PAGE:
MT: I don’t think you have to lose that too much. I loved the sketch where she was going to throw herself off a cruise ship for fame and her husband died lighting his fart on fire.
PA: That was a great sketch. That was my partner Tim’s sketch. If you look at the stuff that the media seems to be so interested in showing, I mean, not to politicize anything but the reason Donald Trump is so successful is not because he might be a good politician, but because he’s been on TV for a long time and knows how to work media people. It’s whatever the media pays attention to. It’s sad for some people but it gives us material.
MT: That’s true. Every time I turn on the news lately, there’s a new story involving a bear, whether it’s an attack or someone finding one raiding their fridge, there’s always bear news. I don’t know if it’s happening more, or if there’s just more attention on it because it’s a current media trend.
PA: I think you might be right about the trending. I’m stuck in this bubble where we’ve been doing this so long that I can look back and say we did two or three bear sketches about two years ago, so there had to be some reason those stories were popular. I remember there was a story in Jersey about a bear that was living behind a 7-Eleven, and that got a lot of news for about two weeks. So I think if something really works, and then another comes out a year later, it’s like, “Oh, it’s an oldie but goodie! Let’s throw it back out there!” Thankfully for us, those are the things we are able to feed off of.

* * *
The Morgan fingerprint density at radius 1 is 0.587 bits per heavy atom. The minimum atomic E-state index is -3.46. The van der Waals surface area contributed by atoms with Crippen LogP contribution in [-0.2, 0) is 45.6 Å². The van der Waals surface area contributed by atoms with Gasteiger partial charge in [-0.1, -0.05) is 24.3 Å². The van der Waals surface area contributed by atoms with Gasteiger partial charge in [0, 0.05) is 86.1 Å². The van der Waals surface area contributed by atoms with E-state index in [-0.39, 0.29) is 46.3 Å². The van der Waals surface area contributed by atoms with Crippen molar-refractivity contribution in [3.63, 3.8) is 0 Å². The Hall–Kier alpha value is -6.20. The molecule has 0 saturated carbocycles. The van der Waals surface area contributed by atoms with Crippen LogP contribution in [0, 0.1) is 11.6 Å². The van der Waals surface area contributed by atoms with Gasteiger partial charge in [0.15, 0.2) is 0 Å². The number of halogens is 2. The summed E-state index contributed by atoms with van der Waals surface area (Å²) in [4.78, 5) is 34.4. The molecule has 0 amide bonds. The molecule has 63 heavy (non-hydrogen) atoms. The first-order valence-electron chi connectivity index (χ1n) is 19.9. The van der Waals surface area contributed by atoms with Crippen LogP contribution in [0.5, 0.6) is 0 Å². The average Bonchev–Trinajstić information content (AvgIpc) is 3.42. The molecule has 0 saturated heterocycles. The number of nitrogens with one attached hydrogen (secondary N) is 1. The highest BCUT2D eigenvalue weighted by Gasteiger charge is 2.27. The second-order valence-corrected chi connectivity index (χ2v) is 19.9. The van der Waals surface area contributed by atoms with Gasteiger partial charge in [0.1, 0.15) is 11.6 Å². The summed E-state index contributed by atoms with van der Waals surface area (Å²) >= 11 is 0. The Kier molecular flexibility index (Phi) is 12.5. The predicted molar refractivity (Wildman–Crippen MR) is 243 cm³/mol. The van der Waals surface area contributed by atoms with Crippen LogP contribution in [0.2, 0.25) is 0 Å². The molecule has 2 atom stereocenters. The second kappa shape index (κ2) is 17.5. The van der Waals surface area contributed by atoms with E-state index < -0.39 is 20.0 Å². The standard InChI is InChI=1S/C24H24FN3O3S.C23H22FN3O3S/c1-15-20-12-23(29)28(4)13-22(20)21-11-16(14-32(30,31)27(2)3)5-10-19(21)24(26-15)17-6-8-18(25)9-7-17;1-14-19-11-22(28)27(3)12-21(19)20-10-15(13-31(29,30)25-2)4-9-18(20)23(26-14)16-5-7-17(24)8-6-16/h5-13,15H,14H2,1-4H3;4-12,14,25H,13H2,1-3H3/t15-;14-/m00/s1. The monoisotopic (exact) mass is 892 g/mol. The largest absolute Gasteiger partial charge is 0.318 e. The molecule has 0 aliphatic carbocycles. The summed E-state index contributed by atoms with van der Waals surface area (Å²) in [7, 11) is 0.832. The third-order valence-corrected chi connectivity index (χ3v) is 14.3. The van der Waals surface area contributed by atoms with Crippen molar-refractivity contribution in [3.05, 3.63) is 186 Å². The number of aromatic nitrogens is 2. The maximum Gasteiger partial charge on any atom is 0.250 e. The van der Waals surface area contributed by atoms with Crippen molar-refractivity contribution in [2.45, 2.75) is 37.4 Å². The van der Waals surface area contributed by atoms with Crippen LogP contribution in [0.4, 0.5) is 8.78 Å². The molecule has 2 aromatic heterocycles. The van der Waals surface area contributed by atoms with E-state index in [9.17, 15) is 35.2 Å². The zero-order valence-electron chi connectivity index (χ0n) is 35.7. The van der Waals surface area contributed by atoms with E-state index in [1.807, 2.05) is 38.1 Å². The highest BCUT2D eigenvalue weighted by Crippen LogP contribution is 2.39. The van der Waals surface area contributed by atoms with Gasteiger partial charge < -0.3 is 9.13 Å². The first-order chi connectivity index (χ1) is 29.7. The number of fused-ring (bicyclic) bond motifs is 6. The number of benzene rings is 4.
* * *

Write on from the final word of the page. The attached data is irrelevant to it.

MT: What have been some of your challenges with the show?
PA: When I came out here, I had no working knowledge of entertainment at all. My background was in marketing. I ran nightclubs in New York. I did everything from restaurants to nightclubs back east. When I got here, I didn’t understand the politics of being here. The first day I was in class at UCLA, I met two other guys in the class and they were both from the East Coast. One was from Boston and one was from Philadelphia. They took a liking to me and the first thing they told me is that the thing you have to learn about LA is it’s completely different from the East Coast. If you’re on the East Coast, and you don’t like someone, you say, “Hey man, I don’t like you.” Out here if you don’t like someone, you say to them, “I love your work.” As insane as that sounded when I first heard it, I have learned over the last six years how incredibly true that is. You have conversations with people all the time, and you hear stories and have people telling you things that are completely untrue. It’s a juggle.